By Matthew Mosk
Washington Post Staff Writer
Wednesday, September 3, 2008
ST. PAUL, Minn., Sept. 2 -- Locked in what has become the most expensive congressional race of 2008, Sen. Norm Coleman has turned the Republican National Convention into a fundraising bonanza.
The Minnesota Republican has capitalized on the presence of many of the party's top donors, holding a raft of lavish events, including a cigar bar function headlined by former House speaker Newt Gingrich and former New York mayor Rudolph W. Giuliani. And his efforts have gotten a boost from Jeff Larson, a friend and adviser who is also fundraising coordinator for the convention's host committee.
Coleman's windfall is one of the more subterranean aspects of convention weeks that take place far from the carefully constructed stagecraft that appears on television. That is the mingling of politicians eager for financial support with wealthy donors in convention skyboxes where the price of admission can run to the tens of thousands of dollars, on sunset cruises on the Mississippi River, and at private functions in restaurants.
This year more than ever, Republicans could use the help. After lackluster fundraising, the National Republican Congressional Committee had $14 million in cash on hand at the end of July, compared with the Democratic Congressional Campaign Committee's $57 million. Coming into the convention, the committee charged with electing Republicans to the House had sold out its "platinum" and "gold" convention packages, which grant access to exclusive events such as briefings by senators and Congress members and breakfast meetings with top party officials.
Major donors are being honored at a party on Nicollet Island, and on Monday were shuttled in Cadillac Escalades to a cocktail reception designed to thank them for their contributions.
There was some concern among party officials that the fundraising would halt because of Sen. John McCain's call to put partisan work aside while monitoring the path of Hurricane Gustav. Monica Notzon, a Washington fundraising consultant who has organized many of the convention functions, said she decided that the parties would go on.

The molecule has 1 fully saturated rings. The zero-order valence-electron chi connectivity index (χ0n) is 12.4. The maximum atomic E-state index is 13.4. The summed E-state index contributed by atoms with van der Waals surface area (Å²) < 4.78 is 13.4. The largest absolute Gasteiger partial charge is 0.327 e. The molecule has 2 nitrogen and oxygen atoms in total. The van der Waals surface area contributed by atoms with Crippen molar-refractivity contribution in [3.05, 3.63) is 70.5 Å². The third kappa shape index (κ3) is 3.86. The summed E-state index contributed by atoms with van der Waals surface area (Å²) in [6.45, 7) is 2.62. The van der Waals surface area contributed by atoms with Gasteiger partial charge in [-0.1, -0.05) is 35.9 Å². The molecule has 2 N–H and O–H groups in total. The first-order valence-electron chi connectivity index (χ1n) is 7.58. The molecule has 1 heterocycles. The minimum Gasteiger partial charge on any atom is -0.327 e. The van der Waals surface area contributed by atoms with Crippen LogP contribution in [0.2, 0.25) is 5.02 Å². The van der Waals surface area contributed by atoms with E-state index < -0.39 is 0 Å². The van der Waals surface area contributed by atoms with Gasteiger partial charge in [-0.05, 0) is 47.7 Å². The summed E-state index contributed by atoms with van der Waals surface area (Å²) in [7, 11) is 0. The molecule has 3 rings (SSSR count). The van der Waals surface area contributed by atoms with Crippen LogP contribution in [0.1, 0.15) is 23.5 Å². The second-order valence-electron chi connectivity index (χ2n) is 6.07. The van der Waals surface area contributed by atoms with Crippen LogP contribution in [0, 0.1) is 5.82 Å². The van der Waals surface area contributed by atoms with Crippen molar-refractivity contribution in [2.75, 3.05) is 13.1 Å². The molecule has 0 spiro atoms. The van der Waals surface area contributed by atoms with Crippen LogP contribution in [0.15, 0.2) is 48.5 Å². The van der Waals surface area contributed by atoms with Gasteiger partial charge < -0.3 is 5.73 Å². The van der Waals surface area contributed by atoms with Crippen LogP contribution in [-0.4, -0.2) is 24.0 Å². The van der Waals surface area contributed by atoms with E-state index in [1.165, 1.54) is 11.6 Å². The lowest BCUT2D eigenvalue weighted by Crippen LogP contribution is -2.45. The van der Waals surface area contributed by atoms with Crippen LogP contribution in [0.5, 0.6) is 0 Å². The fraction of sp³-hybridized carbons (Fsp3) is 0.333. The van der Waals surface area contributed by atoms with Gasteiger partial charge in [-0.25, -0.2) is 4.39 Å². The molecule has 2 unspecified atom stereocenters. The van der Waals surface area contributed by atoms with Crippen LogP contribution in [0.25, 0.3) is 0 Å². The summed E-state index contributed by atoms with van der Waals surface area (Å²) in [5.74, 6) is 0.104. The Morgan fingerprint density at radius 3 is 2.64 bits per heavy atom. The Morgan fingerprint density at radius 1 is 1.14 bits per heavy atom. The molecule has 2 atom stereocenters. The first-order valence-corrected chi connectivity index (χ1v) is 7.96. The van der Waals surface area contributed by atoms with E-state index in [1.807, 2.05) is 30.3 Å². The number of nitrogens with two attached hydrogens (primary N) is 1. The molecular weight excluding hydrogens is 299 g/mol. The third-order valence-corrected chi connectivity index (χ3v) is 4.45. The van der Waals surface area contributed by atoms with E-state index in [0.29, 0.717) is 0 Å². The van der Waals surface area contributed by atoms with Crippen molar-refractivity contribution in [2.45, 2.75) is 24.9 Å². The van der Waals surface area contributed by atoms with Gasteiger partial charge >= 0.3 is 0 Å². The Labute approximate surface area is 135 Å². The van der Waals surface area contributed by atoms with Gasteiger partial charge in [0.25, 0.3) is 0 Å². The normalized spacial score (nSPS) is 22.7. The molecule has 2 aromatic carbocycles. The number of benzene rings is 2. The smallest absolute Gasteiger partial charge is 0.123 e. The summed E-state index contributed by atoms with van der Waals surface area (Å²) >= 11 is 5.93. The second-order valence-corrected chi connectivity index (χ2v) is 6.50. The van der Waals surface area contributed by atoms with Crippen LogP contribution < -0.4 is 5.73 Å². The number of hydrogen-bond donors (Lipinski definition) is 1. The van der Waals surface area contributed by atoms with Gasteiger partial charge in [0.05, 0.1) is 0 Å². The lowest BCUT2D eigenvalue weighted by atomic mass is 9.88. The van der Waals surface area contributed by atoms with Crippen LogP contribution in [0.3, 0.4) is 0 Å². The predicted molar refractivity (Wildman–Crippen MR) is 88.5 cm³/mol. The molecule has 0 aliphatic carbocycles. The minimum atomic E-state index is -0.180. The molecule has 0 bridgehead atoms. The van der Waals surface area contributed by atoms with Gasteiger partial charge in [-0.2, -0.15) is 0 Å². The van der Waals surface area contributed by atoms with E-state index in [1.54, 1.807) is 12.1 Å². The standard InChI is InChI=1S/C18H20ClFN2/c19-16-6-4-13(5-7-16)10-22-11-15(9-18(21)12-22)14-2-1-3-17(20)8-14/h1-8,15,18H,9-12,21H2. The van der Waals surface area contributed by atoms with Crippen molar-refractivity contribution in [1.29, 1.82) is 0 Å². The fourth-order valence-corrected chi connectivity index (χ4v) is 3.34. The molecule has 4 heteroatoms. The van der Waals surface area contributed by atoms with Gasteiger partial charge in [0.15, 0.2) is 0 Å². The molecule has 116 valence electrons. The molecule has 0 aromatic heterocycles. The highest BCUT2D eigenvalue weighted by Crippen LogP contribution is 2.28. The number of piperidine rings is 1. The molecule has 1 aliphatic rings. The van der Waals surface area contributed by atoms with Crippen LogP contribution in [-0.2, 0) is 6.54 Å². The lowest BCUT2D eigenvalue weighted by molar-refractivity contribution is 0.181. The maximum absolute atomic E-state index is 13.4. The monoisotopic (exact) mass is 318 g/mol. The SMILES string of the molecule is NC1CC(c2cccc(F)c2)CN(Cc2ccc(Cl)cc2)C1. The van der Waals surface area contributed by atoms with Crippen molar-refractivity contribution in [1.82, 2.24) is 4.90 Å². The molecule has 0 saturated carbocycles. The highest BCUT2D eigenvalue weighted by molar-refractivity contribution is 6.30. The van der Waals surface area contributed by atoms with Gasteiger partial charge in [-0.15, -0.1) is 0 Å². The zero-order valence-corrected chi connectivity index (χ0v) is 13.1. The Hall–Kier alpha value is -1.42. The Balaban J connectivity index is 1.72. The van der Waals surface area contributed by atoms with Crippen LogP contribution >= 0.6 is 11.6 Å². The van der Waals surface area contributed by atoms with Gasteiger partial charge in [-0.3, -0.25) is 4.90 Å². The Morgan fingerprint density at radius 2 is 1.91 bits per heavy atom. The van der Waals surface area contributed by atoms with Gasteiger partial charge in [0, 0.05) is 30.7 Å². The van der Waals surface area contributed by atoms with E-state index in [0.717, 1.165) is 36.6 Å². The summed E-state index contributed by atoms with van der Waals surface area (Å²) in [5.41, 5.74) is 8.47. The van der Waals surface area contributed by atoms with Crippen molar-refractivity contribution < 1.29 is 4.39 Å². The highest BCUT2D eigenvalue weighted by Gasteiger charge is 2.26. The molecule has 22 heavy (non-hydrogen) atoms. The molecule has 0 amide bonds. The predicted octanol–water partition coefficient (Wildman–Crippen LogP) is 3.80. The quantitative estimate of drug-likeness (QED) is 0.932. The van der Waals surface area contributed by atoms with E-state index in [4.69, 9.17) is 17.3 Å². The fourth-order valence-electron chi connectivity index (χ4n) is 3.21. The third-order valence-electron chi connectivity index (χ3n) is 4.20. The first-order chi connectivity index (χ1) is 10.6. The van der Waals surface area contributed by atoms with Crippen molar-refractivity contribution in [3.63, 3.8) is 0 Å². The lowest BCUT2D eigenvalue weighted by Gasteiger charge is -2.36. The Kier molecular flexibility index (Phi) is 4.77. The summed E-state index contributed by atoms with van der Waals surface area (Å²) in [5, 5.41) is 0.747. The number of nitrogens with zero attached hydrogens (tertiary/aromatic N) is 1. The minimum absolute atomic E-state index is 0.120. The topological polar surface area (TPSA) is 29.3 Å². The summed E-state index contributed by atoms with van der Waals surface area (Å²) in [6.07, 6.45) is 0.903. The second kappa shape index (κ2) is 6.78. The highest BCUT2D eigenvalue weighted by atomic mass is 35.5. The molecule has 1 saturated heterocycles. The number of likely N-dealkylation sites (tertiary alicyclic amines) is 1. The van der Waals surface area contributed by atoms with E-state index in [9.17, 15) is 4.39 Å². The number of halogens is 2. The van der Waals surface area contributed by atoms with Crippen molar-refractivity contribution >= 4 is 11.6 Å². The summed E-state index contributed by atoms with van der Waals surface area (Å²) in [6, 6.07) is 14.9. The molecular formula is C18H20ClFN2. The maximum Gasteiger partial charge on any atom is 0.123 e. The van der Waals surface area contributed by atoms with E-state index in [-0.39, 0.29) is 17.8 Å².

"I have added a benefit component to a majority of them," she said. "And we've toned down the general overall feel of the events, so there may be a little bit less of a celebration."
At a lavish event held by Giuliani on Monday night, for instance, staff members wore Red Cross T-shirts, and those attending were asked to match their investment in the event with contributions to hurricane relief efforts.
Notzon said that because the organizers already paid the deposits on the parties and the guests were already in town, she could not justify canceling them.
"I don't think there's anything wrong with that," she said. "We're doing our part to be respectful."
Phil Musser, a Republican fundraiser, said the brief pause to assess the hurricane's impact on the Gulf Coast would not affect efforts to raise money because "most of the donors who are out here are part of a package."
Party fundraising is crucial this year, he noted, because McCain's presidential campaign will rely heavily on the Republican National Committee during the final two months before Election Day. The party will oversee much of the spending because McCain's campaign has accepted public financing and cannot spend money beyond the roughly $84 million it receives from the federal government. Already, fundraising consultants and staff members who had worked inside McCain's campaign have moved to the offices of the RNC, a top campaign aide confirmed Tuesday.
But no single member of the party is likely to benefit from this week's festivities as much as Coleman, who is battling a well-funded and well-known Democratic challenger, the comedian-turned-policy wonk Al Franken. Vin Weber, a former Republican congressman and political strategist, said Coleman will not only raise money this week but also benefit from the long list of volunteers recruited to help host the convention.
Coleman's close relationship with Larson, one of the chief convention's top organizers, cuts both ways. It will give him access to information about donors and volunteers in town this week, but Democrats noted it could also remind voters about ethical questions raised by Coleman's use of Larson's apartment in Washington at what some said was a reduced rate.
A Coleman spokesman said it is against the campaign's policy to discuss its fundraising efforts, but did say the senator is "thrilled" to see the state host this week's festivities.
"The convention is about building interest in the state of Minnesota," Coleman spokesman Luke Friedrich said. "And that is where the senator's focus and vision has been since the decision was made to bring the convention to St. Paul."